When Streamline picked out of a store during its initial tests a couple of years ago, pickers "would go to the shelf and think they were grabbing cream of mushroom soup, but actually grabbed cream of broccoli soup. The cans looked alike, or maybe one was hidden behind another."
Peapod primarily picks orders in designated stores of its retail partners, which are chains in major metropolitan areas. However, Peapod is in the process of moving to dedicated fulfillment facilities in most of its markets, Furton said. Stop & Shop, a Peapod retail partner, added a fulfillment center to an existing store in July.
Many retailers use third-party providers to pick and/or deliver orders.
Schnuck Markets, St. Louis, uses St. Louis Grocery Express, St. Louis, to pick and deliver orders. Bob Drury, vice president of management information systems at Schnuck, said the retailer has procedures in place to improve the third-party company's ability to pick groceries.
"When we take an Internet order, we automatically sequence the picking slip so that it takes the picker through the store in the optimal fashion," Drury said. For example, items in aisle one are followed by those in aisle two and so on.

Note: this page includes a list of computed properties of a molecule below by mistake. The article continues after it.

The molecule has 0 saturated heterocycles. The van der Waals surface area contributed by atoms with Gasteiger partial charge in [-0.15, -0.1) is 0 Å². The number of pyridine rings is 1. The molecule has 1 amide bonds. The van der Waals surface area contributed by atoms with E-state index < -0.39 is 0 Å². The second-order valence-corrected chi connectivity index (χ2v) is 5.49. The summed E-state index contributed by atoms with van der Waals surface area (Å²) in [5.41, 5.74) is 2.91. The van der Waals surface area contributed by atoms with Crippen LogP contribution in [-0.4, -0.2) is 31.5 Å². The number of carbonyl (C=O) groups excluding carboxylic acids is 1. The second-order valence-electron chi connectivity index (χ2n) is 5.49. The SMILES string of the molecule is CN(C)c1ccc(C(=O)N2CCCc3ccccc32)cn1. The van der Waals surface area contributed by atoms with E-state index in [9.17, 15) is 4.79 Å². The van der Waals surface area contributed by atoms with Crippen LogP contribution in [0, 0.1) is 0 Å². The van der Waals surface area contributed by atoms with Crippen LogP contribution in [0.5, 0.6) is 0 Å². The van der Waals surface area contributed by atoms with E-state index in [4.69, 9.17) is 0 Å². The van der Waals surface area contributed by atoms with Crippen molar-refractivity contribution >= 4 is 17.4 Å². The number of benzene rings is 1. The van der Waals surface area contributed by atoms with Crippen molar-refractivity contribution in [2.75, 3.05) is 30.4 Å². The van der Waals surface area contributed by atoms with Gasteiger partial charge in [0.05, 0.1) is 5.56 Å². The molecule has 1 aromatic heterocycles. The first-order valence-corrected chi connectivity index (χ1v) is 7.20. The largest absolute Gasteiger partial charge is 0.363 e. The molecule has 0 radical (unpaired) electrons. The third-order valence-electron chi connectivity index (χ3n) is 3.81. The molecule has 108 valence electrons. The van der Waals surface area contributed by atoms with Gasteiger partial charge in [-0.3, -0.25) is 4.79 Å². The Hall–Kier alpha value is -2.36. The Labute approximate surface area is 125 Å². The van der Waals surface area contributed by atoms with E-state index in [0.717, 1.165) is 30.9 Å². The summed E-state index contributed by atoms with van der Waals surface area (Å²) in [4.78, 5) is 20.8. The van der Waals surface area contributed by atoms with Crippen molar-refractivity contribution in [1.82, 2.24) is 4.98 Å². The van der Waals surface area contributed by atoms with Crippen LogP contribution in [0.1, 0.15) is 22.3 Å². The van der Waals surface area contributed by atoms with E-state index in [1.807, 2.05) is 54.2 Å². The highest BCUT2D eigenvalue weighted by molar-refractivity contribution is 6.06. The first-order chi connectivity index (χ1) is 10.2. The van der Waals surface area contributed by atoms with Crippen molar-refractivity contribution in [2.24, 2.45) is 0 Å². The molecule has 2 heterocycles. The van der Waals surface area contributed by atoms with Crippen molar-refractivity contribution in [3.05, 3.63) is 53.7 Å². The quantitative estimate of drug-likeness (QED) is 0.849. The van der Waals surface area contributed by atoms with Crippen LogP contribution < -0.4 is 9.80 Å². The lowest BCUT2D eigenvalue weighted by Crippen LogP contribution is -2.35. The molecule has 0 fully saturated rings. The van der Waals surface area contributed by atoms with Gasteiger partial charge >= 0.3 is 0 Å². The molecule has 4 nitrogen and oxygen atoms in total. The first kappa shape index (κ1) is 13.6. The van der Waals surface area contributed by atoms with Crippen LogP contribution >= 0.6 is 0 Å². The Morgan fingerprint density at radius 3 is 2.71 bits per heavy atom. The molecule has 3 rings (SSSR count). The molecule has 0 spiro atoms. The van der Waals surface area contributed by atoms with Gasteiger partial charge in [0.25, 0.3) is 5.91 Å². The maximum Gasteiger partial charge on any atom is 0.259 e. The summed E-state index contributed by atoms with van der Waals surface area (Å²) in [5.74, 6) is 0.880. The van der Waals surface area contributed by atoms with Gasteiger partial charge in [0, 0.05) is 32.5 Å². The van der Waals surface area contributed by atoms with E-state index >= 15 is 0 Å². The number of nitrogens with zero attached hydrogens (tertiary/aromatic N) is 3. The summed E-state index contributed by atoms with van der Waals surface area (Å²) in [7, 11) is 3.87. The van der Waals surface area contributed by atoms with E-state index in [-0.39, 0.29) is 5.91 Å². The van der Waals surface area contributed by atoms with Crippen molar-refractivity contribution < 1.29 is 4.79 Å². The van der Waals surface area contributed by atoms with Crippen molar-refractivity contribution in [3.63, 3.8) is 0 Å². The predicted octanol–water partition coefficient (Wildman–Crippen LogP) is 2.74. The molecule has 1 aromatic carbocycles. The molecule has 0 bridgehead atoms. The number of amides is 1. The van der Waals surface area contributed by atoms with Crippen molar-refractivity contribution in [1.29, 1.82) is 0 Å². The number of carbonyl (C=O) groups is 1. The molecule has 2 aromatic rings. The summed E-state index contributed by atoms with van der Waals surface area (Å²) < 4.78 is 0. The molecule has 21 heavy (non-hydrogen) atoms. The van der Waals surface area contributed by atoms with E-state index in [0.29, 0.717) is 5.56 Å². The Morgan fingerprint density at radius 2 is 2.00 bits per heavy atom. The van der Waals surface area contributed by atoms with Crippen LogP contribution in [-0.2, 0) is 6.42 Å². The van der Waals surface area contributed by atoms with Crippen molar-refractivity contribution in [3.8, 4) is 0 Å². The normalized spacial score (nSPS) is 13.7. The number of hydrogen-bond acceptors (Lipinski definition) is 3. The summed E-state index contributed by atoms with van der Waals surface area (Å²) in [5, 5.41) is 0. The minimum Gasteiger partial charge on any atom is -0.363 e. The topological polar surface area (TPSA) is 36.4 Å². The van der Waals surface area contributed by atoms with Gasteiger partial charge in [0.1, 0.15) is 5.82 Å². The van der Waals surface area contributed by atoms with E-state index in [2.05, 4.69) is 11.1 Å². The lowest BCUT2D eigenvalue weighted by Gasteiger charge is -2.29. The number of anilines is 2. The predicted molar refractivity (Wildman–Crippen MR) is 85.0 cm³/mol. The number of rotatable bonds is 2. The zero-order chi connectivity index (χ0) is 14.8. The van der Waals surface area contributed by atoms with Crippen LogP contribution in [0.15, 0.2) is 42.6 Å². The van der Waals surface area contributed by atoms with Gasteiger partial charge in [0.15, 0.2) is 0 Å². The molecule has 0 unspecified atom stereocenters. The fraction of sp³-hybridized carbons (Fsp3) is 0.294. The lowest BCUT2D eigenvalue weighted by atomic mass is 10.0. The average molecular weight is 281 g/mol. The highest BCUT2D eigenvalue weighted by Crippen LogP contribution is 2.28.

Quality Food Centers, Bellevue, Wash., is working with Shoppers Express, Chicago, a third-party company that provides telemarketing, ordering and processing, as well as delivery. QFC associates pick orders at nine of its 68 stores.
Consumers have a choice of more than 30,000 items and place 200-plus orders a week, according to Dana Hylton, general manager, Seattle market for Shoppers Express.
When a consumer places an order, the Shoppers Express order system separates out items such as dry goods, perishables by dairy or meat, and frozens, and then sequences the products by aisle for the picker. Using this method, a 100-item order can be picked from the store shelves in 20 to 25 minutes or less, according to Hylton.
Once the order is picked, Shoppers Express is notified and drivers are dispatched for pick up and delivery. Shoppers Express stays in communication with its seven drivers in this market area via pagers, and is exploring other communication systems, such as radios and cellular phones.
Hannaford uses radios in its 30 vans and continues to refine communication methods. Peapod uses satellite guidance systems in its delivery vans to guide the drivers.
Bashas' said that while its delivery is handled by Shoppers Express, the retailer makes sure the eight stores that serve as fulfillment centers are in locations that lessen drive time and increase delivery efficiency. Gardner noted the locations also have easy freeway access.
"It can be as hot as 115 degrees" in Arizona, said Gardner. "We want to make sure meat gets to customers cold and ice cream gets to them frozen."
Streamline's Blakelock noted that the company's ability to track orders from the fulfillment center to consumers' front door adds efficiency to its delivery model.
"The bins are all bar-coded, so we scan the products into the bin, then we scan the bins onto the truck and then we scan the bins into the home," Blakelock explained.